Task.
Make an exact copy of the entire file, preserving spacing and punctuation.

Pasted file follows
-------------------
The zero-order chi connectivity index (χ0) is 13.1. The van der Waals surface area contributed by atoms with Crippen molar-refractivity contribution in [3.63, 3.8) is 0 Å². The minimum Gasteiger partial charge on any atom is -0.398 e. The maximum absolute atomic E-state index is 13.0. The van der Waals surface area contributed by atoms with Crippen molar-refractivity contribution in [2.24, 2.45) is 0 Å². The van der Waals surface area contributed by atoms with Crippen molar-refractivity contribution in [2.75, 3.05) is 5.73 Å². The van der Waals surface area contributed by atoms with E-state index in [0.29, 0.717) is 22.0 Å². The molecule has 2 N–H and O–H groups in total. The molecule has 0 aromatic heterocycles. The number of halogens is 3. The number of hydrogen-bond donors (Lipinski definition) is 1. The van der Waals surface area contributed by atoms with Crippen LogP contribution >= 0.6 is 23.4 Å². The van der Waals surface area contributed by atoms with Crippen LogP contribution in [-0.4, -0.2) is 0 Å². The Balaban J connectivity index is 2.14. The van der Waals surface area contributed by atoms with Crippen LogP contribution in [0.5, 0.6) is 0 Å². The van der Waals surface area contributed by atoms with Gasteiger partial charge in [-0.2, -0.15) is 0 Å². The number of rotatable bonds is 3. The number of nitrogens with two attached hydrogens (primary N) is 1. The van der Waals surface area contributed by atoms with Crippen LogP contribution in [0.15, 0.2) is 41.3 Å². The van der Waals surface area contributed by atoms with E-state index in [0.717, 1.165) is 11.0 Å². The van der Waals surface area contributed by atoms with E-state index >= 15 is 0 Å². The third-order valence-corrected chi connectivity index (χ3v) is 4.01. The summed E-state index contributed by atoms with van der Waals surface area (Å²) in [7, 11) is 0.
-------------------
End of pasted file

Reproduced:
The zero-order chi connectivity index (χ0) is 13.1. The van der Waals surface area contributed by atoms with Crippen molar-refractivity contribution in [3.63, 3.8) is 0 Å². The minimum Gasteiger partial charge on any atom is -0.398 e. The maximum absolute atomic E-state index is 13.0. The van der Waals surface area contributed by atoms with Crippen molar-refractivity contribution in [2.24, 2.45) is 0 Å². The van der Waals surface area contributed by atoms with Crippen molar-refractivity contribution in [2.75, 3.05) is 5.73 Å². The van der Waals surface area contributed by atoms with E-state index in [0.29, 0.717) is 22.0 Å². The molecule has 2 N–H and O–H groups in total. The molecule has 0 aromatic heterocycles. The number of halogens is 3. The number of hydrogen-bond donors (Lipinski definition) is 1. The van der Waals surface area contributed by atoms with Crippen LogP contribution >= 0.6 is 23.4 Å². The van der Waals surface area contributed by atoms with Crippen LogP contribution in [-0.4, -0.2) is 0 Å². The Balaban J connectivity index is 2.14. The van der Waals surface area contributed by atoms with Crippen LogP contribution in [0.5, 0.6) is 0 Å². The van der Waals surface area contributed by atoms with Gasteiger partial charge in [-0.2, -0.15) is 0 Å². The number of rotatable bonds is 3. The number of nitrogens with two attached hydrogens (primary N) is 1. The van der Waals surface area contributed by atoms with Crippen LogP contribution in [0.15, 0.2) is 41.3 Å². The van der Waals surface area contributed by atoms with E-state index in [0.717, 1.165) is 11.0 Å². The van der Waals surface area contributed by atoms with E-state index >= 15 is 0 Å². The third-order valence-corrected chi connectivity index (χ3v) is 4.01. The summed E-state index contributed by atoms with van der Waals surface area (Å²) in [7, 11) is 0.